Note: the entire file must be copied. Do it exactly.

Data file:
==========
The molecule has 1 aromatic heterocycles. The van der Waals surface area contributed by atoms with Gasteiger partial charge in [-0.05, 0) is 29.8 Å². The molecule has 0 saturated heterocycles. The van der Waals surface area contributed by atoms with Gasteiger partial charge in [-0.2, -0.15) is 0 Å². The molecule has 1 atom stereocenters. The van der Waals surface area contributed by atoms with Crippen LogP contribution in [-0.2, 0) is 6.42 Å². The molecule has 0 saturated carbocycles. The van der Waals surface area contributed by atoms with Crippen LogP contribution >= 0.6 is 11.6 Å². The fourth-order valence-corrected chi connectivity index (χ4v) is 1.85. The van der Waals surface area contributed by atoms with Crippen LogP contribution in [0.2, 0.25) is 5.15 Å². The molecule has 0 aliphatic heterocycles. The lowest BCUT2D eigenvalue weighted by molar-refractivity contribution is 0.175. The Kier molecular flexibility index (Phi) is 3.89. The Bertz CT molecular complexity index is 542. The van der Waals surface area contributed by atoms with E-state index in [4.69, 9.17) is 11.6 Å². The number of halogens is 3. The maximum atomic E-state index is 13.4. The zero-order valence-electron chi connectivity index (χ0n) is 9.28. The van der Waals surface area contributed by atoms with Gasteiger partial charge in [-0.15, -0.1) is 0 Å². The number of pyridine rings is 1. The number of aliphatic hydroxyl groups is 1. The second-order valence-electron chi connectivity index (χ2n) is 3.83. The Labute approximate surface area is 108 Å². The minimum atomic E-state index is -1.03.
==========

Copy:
The molecule has 1 aromatic heterocycles. The van der Waals surface area contributed by atoms with Gasteiger partial charge in [-0.05, 0) is 29.8 Å². The molecule has 0 saturated heterocycles. The van der Waals surface area contributed by atoms with Gasteiger partial charge in [-0.2, -0.15) is 0 Å². The molecule has 1 atom stereocenters. The van der Waals surface area contributed by atoms with Crippen LogP contribution in [-0.2, 0) is 6.42 Å². The molecule has 0 saturated carbocycles. The van der Waals surface area contributed by atoms with Crippen LogP contribution >= 0.6 is 11.6 Å². The fourth-order valence-corrected chi connectivity index (χ4v) is 1.85. The van der Waals surface area contributed by atoms with Crippen LogP contribution in [0.2, 0.25) is 5.15 Å². The molecule has 0 aliphatic heterocycles. The lowest BCUT2D eigenvalue weighted by molar-refractivity contribution is 0.175. The Kier molecular flexibility index (Phi) is 3.89. The Bertz CT molecular complexity index is 542. The van der Waals surface area contributed by atoms with E-state index in [4.69, 9.17) is 11.6 Å². The number of halogens is 3. The maximum atomic E-state index is 13.4. The zero-order valence-electron chi connectivity index (χ0n) is 9.28. The van der Waals surface area contributed by atoms with Gasteiger partial charge in [-0.15, -0.1) is 0 Å². The number of pyridine rings is 1. The number of aliphatic hydroxyl groups is 1. The second-order valence-electron chi connectivity index (χ2n) is 3.83. The Labute approximate surface area is 108 Å². The minimum atomic E-state index is -1.03.